18 December 2008

Here we go again...

In four days, my good friend Shark and I are going to be admitted to OSU Hospital, whereupon doctors will render us unconscious, remove a kidney from him, and then insert it into me in the wrong place. Which is exactly what I've been hoping for for many months now.

I have Goodpasture's Syndrome. It's a blessedly rare disease which, in short, causes your body to completely destroy its own kidneys as if they were foreign bodies; while it's killing your kidneys it's also attacking your lungs. Its cause is not entirely known. It struck me quite suddenly when I was a young man of 22. I was on dialysis for 2 years after that, then in 1991 received my first kidney transplant from a very young man who had died in an automobile accident.

During dialysis I continued my classes at Michigan State University. After the transplant, I graduated; somewhere in between those two things I married the most wonderful woman in the world. After I had my first transplant, I fathered three children, traveled the USA and the world, and embarked on a successful professional career. Life with a kidney transplant freed me from the shackles of dialysis and allowed me to live a completely full and normal life. Although my transplanted kidney had declined in function gradually over the years, it still served me very well for 17 years, longer than the original owner who tragically died at 16.

In May of 2008 my monthly blood work came back with bad news: the transplanted kidney was no longer working well. Subsequent testing proved that the kidney was on its last, um, legs. Doctors told me that they could keep me going for a few more weeks to maybe months, but that I would need a new kidney again, and soon.

In May I had few symptoms. But by June I began to become very ill. The kidneys filter toxins from the body, regulate blood pressure and electrolytes, balance your fluids, and produce hormones that control red blood cell production and parathyroid function. All these things began to go wrong in me. I lost 10+ pounds very quickly, and became extremely weak and anemic.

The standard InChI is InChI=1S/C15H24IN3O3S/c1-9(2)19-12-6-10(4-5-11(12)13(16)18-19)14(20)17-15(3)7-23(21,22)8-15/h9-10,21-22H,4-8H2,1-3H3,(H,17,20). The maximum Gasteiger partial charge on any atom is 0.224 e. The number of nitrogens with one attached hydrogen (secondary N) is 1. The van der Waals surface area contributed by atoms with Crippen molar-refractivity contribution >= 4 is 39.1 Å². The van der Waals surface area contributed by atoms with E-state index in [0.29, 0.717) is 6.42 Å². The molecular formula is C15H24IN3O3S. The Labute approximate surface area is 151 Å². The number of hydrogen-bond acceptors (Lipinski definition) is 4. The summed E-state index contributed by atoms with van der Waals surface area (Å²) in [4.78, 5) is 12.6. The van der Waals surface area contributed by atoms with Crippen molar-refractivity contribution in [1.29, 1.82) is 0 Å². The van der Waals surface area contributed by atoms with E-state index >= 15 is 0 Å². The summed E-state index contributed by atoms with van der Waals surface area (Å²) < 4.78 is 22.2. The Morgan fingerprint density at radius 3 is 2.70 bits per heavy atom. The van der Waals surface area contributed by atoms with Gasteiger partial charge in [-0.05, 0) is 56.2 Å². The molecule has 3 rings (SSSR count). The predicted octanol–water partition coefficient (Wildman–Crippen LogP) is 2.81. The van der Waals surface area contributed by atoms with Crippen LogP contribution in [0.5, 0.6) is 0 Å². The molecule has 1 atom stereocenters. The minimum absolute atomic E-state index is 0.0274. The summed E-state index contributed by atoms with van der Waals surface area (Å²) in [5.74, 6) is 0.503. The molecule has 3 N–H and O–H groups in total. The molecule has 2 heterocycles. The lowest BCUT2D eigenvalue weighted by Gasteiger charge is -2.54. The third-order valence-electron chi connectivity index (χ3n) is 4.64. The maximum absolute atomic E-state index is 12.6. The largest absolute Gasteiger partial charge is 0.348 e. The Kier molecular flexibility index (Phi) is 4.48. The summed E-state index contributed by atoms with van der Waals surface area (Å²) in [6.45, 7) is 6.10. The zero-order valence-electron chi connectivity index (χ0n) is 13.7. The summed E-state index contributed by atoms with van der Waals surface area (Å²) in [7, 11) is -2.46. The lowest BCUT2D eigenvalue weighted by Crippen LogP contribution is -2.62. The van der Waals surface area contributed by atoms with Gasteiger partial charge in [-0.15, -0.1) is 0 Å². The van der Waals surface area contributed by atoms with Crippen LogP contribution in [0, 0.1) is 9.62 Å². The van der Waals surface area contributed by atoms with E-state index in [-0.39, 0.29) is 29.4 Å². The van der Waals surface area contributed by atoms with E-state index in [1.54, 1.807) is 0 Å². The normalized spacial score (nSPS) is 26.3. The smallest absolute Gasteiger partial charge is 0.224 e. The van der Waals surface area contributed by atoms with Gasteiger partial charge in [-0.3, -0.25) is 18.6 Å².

In September I started dialysis. Since then I have undergone dialysis three times a week for 3+ hours each session. This treatment has greatly improved my health and helped make me ready for surgery. However, dialysis is very rough on the body and is not a good long-term treatment compared to a transplant.

When we found out I needed another kidney, a number of friends and family graciously offered their very flesh to help me. After an interminable series of invasive and annoying tests, my friend Shark persisted and is considered to be the best candidate. Surgery has been scheduled for Tuesday.

After Tuesday, my #1 job is complete recovery. Years of kidney disease have wracked my body; I suffer from arthritis, muscle wasting, brittle bones, and an enlarged ventricle in my heart. Once I get the transplant, my regimen of getting back into the peak shape of my life begins. I figure if my friend is good enough to actually give me an organ, the least I can do is make sure that the organ lasts as long as possible.

So on this blog I'll keep the world posted on my surgery, recovery, and progress toward my goal.